I made semlor at the wrong time of the year and they inspired me to continue baking out of season Swedish treats. I bookmarked Joe Pastry’s recipe and step-by-step pictorial for lussekatter (St Lucia buns) for a very long time. What better time to try it out than May when they traditionally ought to be eaten at the darkest time of the year (that would be December)? Lussekatter is part of the St Lucia Day celebration. The saffron buns in their bright yellow hue indeed make me think of light.
Daylight is not in short supply now that we stepped into May. On a good day, it is still bright outside at 8pm! According to the weather forecast, the official sunset time is actually 8:25pm as of May 5. In fact, my skating club kicked off our summer practicing schedule with training beginning at 6:30pm. That’s a good thing because I can avoid some after-work traffic to get to practice on time. Spring 2014 looks to be a bust. We are more than 6 weeks into the season but everywhere I look is still various shades of brown and gray. No buds on the trees yet. Only a few brave tulips and hyacinths poked out of the cold soil to remind us spring is here. Normally I would be very restless by now. However, the last two years of health issues have taught me an important lesson. I am thankful to have a body that allows me to be active. A bit of cold and wind may be unpleasant but it still beats sitting on the couch because I could not do anything else.
I started baking my lussekatter at 10 in the evening and it was 2 in the morning when I went to bed. I used to do that all the time until I got sick. I did not realize it at the time but I was so lethargic that I could not muster up energy to do much in the evening. When I looked at my tray of freshly baked buns in the wee hours at night, I could not believe that I am back to my energetic self once more. There are lots to be thankful for.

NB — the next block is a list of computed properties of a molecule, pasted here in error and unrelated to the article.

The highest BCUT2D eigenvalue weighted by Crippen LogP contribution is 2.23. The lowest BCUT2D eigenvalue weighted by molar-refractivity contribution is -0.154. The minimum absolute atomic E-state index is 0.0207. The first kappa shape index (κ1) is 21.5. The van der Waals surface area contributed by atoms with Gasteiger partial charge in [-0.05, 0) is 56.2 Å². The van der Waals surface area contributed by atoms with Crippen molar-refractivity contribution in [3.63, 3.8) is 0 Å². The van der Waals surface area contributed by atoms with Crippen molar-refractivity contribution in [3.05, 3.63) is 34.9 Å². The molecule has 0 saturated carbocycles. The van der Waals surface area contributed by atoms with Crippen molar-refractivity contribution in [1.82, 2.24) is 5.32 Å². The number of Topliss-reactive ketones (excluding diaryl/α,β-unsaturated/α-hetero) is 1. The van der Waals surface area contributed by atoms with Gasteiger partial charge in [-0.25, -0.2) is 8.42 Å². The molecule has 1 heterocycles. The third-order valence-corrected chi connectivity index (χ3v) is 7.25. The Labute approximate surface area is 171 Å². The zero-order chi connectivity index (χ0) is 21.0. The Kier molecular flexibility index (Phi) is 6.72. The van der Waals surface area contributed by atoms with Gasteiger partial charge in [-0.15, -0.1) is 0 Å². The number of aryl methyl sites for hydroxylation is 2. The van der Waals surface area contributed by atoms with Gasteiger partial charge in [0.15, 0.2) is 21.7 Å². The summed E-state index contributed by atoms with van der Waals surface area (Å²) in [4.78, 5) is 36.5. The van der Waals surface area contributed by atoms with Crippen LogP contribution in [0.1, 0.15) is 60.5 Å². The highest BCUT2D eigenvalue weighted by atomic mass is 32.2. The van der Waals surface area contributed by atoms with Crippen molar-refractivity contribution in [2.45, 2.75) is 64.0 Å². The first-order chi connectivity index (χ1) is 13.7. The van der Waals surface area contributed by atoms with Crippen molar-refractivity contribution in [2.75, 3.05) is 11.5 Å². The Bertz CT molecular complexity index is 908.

Shaping the buns was so much fun. Flattening the dough rope was key to creating an attractive swirl with many layers. I even bought a big box of currants to recreate the signature look for these buns though I only needed a handful. I admit that I used cheap saffron. There must have been a pricing fluke because this takeout container only cost me $1.81! The saffron is of inferior quality but there is a time for inferior saffron.
Another special ingredients for lussekatter is quark cheese. This fresh cheese is mild in flavour and very low in fat. It is not terribly popular in North America but a local creamery makes a good version readily available in many grocery stores. I remember seeing quark cheese sundaes as ubiquitous as frozen yogurt stores when I traveled to Germany.
Lussekatter is delightful to make and eat but I think cinnamon rolls have a slight advantage. Cardamom and cinnamon have that special power over me. However, next time I want to create a break basket assortment, I’ll be sure to include these saffron beauties. They are too pretty to pass up.